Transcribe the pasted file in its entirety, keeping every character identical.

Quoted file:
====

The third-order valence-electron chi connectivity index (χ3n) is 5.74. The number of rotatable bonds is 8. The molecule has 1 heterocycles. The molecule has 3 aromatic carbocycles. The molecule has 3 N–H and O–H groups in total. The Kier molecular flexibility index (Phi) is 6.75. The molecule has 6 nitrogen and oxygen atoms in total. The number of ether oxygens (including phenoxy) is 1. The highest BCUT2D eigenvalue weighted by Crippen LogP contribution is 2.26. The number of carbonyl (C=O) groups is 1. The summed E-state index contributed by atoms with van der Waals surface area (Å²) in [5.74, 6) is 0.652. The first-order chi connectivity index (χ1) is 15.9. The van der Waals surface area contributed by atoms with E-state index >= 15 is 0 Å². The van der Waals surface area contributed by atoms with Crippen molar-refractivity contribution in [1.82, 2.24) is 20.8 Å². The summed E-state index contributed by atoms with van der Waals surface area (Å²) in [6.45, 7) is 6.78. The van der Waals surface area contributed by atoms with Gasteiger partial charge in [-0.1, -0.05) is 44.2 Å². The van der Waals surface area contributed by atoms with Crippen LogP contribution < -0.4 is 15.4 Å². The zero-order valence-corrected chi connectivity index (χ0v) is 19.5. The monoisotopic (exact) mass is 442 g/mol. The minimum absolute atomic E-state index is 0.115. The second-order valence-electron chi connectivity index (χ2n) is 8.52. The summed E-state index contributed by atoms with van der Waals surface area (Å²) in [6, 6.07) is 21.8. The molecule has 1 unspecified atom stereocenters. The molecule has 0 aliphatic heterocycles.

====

The third-order valence-electron chi connectivity index (χ3n) is 5.74. The number of rotatable bonds is 8. The molecule has 1 heterocycles. The molecule has 3 aromatic carbocycles. The molecule has 3 N–H and O–H groups in total. The Kier molecular flexibility index (Phi) is 6.75. The molecule has 6 nitrogen and oxygen atoms in total. The number of ether oxygens (including phenoxy) is 1. The highest BCUT2D eigenvalue weighted by Crippen LogP contribution is 2.26. The number of carbonyl (C=O) groups is 1. The summed E-state index contributed by atoms with van der Waals surface area (Å²) in [5.74, 6) is 0.652. The first-order chi connectivity index (χ1) is 15.9. The van der Waals surface area contributed by atoms with E-state index >= 15 is 0 Å². The van der Waals surface area contributed by atoms with Crippen molar-refractivity contribution in [1.82, 2.24) is 20.8 Å². The summed E-state index contributed by atoms with van der Waals surface area (Å²) in [6.45, 7) is 6.78. The van der Waals surface area contributed by atoms with Gasteiger partial charge in [-0.1, -0.05) is 44.2 Å². The van der Waals surface area contributed by atoms with Crippen LogP contribution < -0.4 is 15.4 Å². The zero-order valence-corrected chi connectivity index (χ0v) is 19.5. The monoisotopic (exact) mass is 442 g/mol. The minimum absolute atomic E-state index is 0.115. The second-order valence-electron chi connectivity index (χ2n) is 8.52. The summed E-state index contributed by atoms with van der Waals surface area (Å²) in [6, 6.07) is 21.8. The molecule has 1 unspecified atom stereocenters. The molecule has 0 aliphatic heterocycles.